Impact of climate change and contamination in the oxidative stress response of marine organisms

Atmospheric carbon dioxide (CO2) levels are increasing at an unprecedented rate, changing the carbonate chemistry (in a process known as ocean acidification) and temperature of the worlds ocean. Moreover, the simultaneous occurrence of highly toxic and persistent contaminants, such as mercury, will play a key role in further shaping the ecophysiology of marine organisms. Thus, the main goal of the present dissertation was to undertake the first comprehensive and comparative analysis of the biochemical strategies, namely antioxidant defense (both enzymatic and non-enzymatic antioxidants) and protein repair and removal mechanisms, of several marine organisms – from invertebrate (Veretillum cynomorium and Gammarus locusta) to vertebrate species (Argyrosomus regius, Chiloscyllium plagiosum and Scyliorhinus canicula) – encompassing different life-stages and life-strategies to the predicted climate-mediated changes. The findings provided in the present dissertation proved that organisms’ responses were mostly underpinned by temperature (increasing lipid, protein and nucleic acid damage), that also culminated into increased mercury bioaccumulation and toxicity, while ocean acidification as a sole stressor usually played a minor role in defining species vulnerability (i.e. responsible for increased oxidative damage in the marine calcifying organisms G. locusta). Nonetheless when co-occurring with warming and contamination scenarios, acidification was usually responsible for the reduction of heavy metal accumulation and toxicity, as well as decreased warming and contamination-elicited oxidative stress. Additionally, organisms’ responses were species-specific, and organisms that usually occupy more variable environments (e.g. daily changes in abiotic conditions) usually displayed greater responses towards environmental change than organisms inhabiting more stable environments. Furthermore, and assuming the relevance of transgenerational effects, it seems that the negative effects of OA are potentially being inherited by the offspring’s, compromising the efficiency of future generations to endure the upcoming conditions.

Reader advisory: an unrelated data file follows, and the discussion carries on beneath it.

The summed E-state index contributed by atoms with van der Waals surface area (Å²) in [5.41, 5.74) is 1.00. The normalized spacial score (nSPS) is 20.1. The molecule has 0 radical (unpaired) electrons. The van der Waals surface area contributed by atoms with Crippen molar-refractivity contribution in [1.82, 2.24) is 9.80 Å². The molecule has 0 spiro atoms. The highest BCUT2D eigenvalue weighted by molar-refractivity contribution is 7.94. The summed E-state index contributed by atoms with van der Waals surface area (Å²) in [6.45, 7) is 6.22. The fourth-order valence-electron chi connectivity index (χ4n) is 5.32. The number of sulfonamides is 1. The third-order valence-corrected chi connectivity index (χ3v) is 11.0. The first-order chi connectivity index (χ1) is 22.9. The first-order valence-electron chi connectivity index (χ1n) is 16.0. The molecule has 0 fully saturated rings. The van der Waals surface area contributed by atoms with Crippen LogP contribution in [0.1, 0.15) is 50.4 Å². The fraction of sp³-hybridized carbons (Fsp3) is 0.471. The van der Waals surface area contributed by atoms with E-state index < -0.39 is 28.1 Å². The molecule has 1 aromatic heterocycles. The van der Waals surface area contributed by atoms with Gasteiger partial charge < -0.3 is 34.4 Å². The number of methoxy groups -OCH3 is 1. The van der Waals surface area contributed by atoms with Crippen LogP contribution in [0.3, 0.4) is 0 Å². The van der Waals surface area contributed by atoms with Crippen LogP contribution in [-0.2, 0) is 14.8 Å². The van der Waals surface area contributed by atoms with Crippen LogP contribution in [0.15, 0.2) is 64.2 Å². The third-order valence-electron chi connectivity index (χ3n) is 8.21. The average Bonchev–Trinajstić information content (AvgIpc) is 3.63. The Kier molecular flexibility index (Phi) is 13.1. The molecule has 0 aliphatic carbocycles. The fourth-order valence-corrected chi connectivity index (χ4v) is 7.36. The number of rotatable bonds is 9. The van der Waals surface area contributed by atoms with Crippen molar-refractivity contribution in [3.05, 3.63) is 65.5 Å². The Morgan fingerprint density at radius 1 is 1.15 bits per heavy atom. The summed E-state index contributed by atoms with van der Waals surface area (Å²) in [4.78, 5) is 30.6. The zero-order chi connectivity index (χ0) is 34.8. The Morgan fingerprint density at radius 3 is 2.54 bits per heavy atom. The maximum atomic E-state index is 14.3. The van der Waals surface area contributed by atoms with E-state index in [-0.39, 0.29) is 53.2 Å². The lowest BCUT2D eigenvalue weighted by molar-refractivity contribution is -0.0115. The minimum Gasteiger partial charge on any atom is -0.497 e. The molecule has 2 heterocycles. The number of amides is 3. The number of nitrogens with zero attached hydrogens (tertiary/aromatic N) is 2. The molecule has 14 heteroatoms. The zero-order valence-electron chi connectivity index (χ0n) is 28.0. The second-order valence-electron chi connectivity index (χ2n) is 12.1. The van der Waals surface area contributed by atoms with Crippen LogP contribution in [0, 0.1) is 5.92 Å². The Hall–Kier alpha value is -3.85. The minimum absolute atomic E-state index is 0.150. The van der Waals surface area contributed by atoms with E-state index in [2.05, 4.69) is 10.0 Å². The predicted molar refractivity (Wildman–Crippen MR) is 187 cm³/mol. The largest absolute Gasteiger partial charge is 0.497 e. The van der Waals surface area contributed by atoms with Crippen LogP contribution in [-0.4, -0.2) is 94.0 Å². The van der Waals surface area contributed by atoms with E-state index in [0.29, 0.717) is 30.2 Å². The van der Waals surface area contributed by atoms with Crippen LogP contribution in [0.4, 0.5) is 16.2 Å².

Lopes A. R. J., 2018. Impact of climate change and contamination in the oxidative stress response of marine organisms. PhD thesis, Universidade de Lisboa. Article (restricted access).

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